Kuwaiti Violinist Creates Waves among Indians through his Magical Strings

Jisha Subin Jagdish
Tuesday, November 20, 2018

Kuwaiti Violinist, Abdul Aziz made waves among Indians by playing “Harivarasanam”, the lullaby to Lord Ayyappa while the issues related to allowing of women pilgrims at Sabarimala, Kerala was at its peak. Audience of Navrathri Music Festival – 2018 organized by Bharatheeya Sangeetha Sabha (BASS) rejoiced and clapped as Abdul Aziz played Harivarasanam along with his Guru Balamurali Karunagappali. Abdul Aziz also played few other beautiful pieces of Carnatic music.

We, the IIK team, were astonished when we received a warm welcome at his practice session with a Vande matharam followed by Raghupathi Raghava along with Balamurali Karunagappalli (Violinist) and Arun Nair (Mridangam Artist). Abdul Aziz hails from a musical family where his father is a Professor of Music College and mother is a Doctor who plays the flute. His brother plays flute and Indian Tabla. All four of his children are into music while his wife is a good listener and supports the musical interests of her husband and children.

Abdul Aziz started learning music at the age of 5. Though he started with Arabic Music, he was very keen to learn Carnatic from a very young age. He wanted to go to India to learn Carnatic Music as YouTube and online courses were not common during those days. However, he couldn’t make it due to time and other constraints. Later on, in Kuwait he became the disciple of Kannamangalam Satheesh Kumar, a famous violinist from Kerala and fulfilled his dream by learning Carnatic music. Unfortunately, Satheesh went back to India and Abdul Aziz had a break in his Carnatic training. Then he was introduced to Balamurali Karunagappali who was Satheesh’s disciple and a very well-known violinist and teacher since past 35 years in India as well as in Kuwait. Thus, Abdul Aziz’s Carnatic musical journey restarted and now he is well versed in Carnatic music. He has a profuse knowledge about 72 ragas of Carnatic and spoke to us in detail about the differences between Arabic and Carnatic music.

It was always a heartfelt dream for Abdul Aziz to perform in a concert for an Indian show. He attends most of the Indian shows happening in Kuwait and had performed one or two simple songs during Indian programs. The BASS Navarathri show was the first time that he performed a full-fledged concert in Carnatic for an Indian show. While thanking BASS-Kuwait, Abdul Aziz opined that India is rich with cultural history and Indian music is full of techniques which makes it powerful in communicating empathy. In his opinion there is no language for music, it is full of emotions and we can feel the language of music just by listening to it. He believes Indian music is full of depth and can make people cry just by watching Indian cinemas. Music does not need understanding the language but by the tune of music is sufficient as Carnatic music is powerful enough to go directly from your ears to heart. While speaking about the influence of Carnatic music among Kuwaitis he reminisced about the trading relationship which Kuwait had with India and the days when Indian Rupee was the official currency of Kuwait.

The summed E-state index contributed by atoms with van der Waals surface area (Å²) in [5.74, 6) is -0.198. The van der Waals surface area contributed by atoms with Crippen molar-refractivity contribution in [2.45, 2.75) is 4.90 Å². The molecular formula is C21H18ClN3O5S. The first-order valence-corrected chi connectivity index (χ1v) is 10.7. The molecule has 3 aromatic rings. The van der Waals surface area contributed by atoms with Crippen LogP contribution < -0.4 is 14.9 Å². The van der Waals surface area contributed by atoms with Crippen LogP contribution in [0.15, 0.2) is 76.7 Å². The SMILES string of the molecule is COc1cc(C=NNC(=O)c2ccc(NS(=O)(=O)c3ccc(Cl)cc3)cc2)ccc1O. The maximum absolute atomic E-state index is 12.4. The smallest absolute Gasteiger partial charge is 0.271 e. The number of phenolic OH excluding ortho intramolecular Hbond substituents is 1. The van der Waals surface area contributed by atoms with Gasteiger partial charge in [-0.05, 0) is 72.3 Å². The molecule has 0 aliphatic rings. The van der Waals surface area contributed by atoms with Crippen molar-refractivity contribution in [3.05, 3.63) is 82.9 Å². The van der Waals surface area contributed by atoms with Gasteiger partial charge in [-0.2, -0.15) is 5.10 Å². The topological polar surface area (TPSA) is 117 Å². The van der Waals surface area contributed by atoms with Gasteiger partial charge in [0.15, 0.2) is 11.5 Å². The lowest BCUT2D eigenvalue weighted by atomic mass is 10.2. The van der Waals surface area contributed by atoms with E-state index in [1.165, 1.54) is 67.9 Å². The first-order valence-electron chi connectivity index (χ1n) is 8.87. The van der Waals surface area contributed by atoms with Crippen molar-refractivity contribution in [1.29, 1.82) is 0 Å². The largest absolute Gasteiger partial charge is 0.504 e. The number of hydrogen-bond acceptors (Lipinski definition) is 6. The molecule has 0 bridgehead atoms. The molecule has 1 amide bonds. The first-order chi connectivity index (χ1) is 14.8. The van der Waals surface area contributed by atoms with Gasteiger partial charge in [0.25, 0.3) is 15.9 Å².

He has played Carnatic music in many Kuwaiti shows and was well appreciated by the Kuwaiti music lovers. He has also tried fusion by mixing Carnatic and Arabic music. Over and above Abdul Aziz has also taught some of his friends the techniques he learnt in Carnatic.

Balamurali had great opinion about his Kuwaiti disciple. The most important quality which he found in Abdul Aziz is that he goes in details and practice well until he gets the essence of the music completely. Abdul Aziz mentioned that his Guru gave him 3 classes for Harivarasanam but he practiced over 30 times from home to get the exact notes of it and he will practice music until his last breath. Balamurali never thought that this tune would become such a super hit while teaching, but it really made waves and the videos became viral in social media.

Scintillating performance of Abdul Aziz simply says that language or geographical boundary is never a barrier in learning any art form. Sky is the limit if you have the will to learn and mind to practice. We eagerly await more magic from the instruments of this talented musician, who is so keen to absorb the culture and heritage that ancient Indian Carnatic music has to offer.

Jisha Subin Jagdish, Marketing Operations Analyst at Independent Petroleum Group, is a Post Graduate in Anthropology and a P.G Diploma holder in Business Administration. During her stint as a Research Assistant at Kuwait University, Jisha started contributing to various Anthropological and Sociological Journals, an exercise she continues to date. On a lighter perspective, she writes Short Stories and Poems. She is passionate artist who has anchored many stage shows, hosted TV shows and Interviews. Her footsteps into Short Films include Story, Screen Play, Lyrics and Direction..
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